1. Improve your digestive health: A whopping 60 per cent of the immune system is clustered around the digestive tract. Compromises to digestion, including food allergies, bacterial imbalance, deficiency of enzymes or acids, yeast overgrowth, parasites and stress, negatively affect not only the process of digestion but also our entire immune system. I begin the treatment of every patient by focusing on digestion first simply for these reasons. Painful conditions such as gas, bloating, heartburn, reflux, constipation, diarrhea, irritable bowel syndrome, Crohn’s disease and ulcerative colitis are all related to inflammation in the digestive system. Find out how well your digestive system is working.

2. Get your immune system in check: Many experts now view inflammation as a symptom of an immune system in constant overdrive. When the body is stuck in this state, even ordinarily mild stressors such as viral infections, emotional stress or exposure to household chemicals can cause the immune system to wildly overreact. Allergies, autoimmune disease and tissue destruction can result when our immune system is working too hard to protect us. If you have thyroid antibodies for example, you can believe your immune system has gone awry. I recommend taking 200mcg selenium along with plant sterols to calm an overactive immune system – and in turn reduce inflammation. Turn down your over-active immune system or allergic symptoms with Immune Support Formula, two to three capsules on rising or before bed. It contains phytosterols that balance the immune system and olive leaf extract. To read more about keeping healthy through cold and flu season read here. 

3. Nix nasty nutritional habits: Researchers at the State University of New York at Buffalo found that over consumption of any one macronutrient—protein, carbohydrate or fat—can contribute to inflammation . They also identified immediate effects of specific foods on inflammation. Orange juice, for instance, was shown to have anti-inflammatory properties. Red wine was found to be neutral, whereas cream promoted inflammation. The team also discovered that overweight test subjects experienced significant changes in free radical stress indicators and inflammation just one week after starting a more nutritious diet. Considering the long-term health benefits of reducing inflammation – from bathroom scale to joint health and beyond – this rapid change is extremely encouraging.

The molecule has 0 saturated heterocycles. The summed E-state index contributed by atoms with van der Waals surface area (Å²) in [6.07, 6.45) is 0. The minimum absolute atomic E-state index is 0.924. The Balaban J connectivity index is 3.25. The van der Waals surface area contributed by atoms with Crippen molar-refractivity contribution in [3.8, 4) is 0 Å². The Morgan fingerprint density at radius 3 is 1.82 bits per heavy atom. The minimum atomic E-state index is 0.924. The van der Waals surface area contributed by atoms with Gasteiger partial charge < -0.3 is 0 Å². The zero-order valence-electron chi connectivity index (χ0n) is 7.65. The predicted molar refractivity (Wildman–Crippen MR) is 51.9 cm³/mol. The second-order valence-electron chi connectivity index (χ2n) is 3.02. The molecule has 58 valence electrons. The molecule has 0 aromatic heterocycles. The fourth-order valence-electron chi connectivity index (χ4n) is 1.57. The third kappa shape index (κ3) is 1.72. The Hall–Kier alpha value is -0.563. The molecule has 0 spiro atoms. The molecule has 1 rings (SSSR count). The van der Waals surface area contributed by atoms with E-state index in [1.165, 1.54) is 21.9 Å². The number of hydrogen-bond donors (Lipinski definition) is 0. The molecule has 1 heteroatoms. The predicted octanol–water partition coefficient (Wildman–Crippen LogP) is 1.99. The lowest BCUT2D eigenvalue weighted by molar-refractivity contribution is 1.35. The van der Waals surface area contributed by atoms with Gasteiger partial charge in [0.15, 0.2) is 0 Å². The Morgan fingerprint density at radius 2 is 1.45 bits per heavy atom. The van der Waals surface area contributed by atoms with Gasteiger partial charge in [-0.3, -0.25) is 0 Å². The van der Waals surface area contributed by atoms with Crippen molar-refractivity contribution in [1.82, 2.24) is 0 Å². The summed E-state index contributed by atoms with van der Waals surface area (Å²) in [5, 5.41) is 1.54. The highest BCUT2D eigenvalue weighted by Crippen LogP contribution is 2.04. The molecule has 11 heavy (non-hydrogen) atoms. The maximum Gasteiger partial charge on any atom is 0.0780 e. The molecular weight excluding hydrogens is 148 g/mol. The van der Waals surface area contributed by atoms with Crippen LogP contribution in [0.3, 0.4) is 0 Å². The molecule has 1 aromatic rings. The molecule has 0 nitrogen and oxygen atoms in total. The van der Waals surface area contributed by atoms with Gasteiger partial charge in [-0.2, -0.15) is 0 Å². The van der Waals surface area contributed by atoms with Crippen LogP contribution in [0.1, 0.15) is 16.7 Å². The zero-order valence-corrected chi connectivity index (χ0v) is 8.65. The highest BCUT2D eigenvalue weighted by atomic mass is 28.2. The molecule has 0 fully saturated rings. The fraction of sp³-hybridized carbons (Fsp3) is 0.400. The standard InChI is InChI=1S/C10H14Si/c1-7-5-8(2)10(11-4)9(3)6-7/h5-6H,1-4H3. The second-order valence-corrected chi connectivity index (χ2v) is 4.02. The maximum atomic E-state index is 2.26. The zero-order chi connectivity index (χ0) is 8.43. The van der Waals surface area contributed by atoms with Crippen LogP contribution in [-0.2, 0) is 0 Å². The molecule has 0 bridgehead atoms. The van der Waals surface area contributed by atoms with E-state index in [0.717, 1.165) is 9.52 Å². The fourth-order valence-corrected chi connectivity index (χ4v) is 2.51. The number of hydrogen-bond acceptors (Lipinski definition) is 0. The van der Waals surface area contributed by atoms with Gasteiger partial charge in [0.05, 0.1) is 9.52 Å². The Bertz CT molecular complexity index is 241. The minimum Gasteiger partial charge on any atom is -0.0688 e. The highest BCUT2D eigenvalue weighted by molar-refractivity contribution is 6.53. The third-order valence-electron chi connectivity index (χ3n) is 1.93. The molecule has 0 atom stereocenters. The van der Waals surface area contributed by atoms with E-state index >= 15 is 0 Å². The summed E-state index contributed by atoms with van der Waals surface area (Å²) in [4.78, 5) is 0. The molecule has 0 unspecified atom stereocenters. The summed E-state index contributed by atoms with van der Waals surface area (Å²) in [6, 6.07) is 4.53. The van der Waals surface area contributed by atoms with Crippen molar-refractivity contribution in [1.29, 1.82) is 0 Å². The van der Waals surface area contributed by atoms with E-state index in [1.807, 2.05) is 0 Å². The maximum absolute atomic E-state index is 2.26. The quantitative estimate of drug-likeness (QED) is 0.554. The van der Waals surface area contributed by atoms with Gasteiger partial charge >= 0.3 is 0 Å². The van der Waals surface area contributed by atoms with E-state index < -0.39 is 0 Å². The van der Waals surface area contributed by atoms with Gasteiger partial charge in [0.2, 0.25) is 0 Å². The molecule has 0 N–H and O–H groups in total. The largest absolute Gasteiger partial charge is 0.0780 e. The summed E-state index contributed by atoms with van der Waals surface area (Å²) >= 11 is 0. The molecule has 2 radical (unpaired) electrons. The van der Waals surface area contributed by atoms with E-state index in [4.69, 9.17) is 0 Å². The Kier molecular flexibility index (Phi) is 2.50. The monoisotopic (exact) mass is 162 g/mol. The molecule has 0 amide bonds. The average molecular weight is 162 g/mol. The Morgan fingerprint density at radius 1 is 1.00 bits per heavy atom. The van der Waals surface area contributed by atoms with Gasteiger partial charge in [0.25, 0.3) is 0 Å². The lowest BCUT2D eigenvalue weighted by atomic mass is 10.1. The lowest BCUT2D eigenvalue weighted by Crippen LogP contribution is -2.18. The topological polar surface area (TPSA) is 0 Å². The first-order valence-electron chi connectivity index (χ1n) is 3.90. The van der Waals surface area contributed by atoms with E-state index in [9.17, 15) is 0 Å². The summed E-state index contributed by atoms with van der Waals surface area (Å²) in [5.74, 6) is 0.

4. Test your blood inflammatory levels: Two blood tests for highly sensitive C-reactive protein and homocysteine are the simplest and best diagnostic tools currently available to assess inflammation and can be ordered through your physician. Hs-CRP is a marker of inflammation and a risk factor for arterial disease. Levels tend to increase as body fat increases and with insulin resistance. An optimal value is less than 0.8 mg/L.

Homocysteine is an inflammatory protein that, if elevated in the blood, is a proven independent risk factor for heart disease, osteoporosis, Alzheimer’s disease and stroke. And like Hs-CRP, homocysteine has been found to increase with insulin resistance. An optimal value is less than 6.3. If you find your homocysteine is elevated, look for a combination to support methylation, that contains vitamin B6, vitamin B12, folate, and Tri-methylglycine and take 1 to 2 capsules per day.

5. Add in systemic enzymes: There are certain proteins in the body that stimulate and others that suppress inflammation. Under normal circumstances, your body balances the two. In the case of an inflammatory or immune response, however, your body can get out of control. Systemic enzymes support that balancing process, assisting normal inflammatory responses. Our most popular product is Anti-inflammatory Enzymes, which has shown to improve everything from thyroid antibodies, endometriosis, and joint pain to post-surgery recovery and scar tissue. Take 3-5 tablets with water 2 times a day on an empty stomach (30 minutes before eating or 2 hours after food). I find dosing on rising and before bed to be the simplest schedule to stick to. If you wanted added anti-inflammatory impact, combine this product with 1 to 2 capsules of Curcumin, twice a day.

6. Switch your fish oils or change to a plant-based formula: While for many purposes a regular extra strength fish oil is exactly what the doctor recommended, when it comes to high levels of inflammation I often have my patients switch to a fish oil with a 6:1 EPA/DHA ratio for a period of three months. EPA alters the level of a hormone called eicosanoids, which controls inflammation and pain. Fish oil that favours EPA can be helpful at breaking the inflammatory cycle. Read more about fish oils here. Alternatively, go for a fish free option, and take four to six capsules of plant-based Plant-Based Omega 3’s. Use it before your workout, and it can also help to improve oxygen transport into your cells. Just recently, I gave this product to my mother to help her broken leg heal and it also helps to build bone density.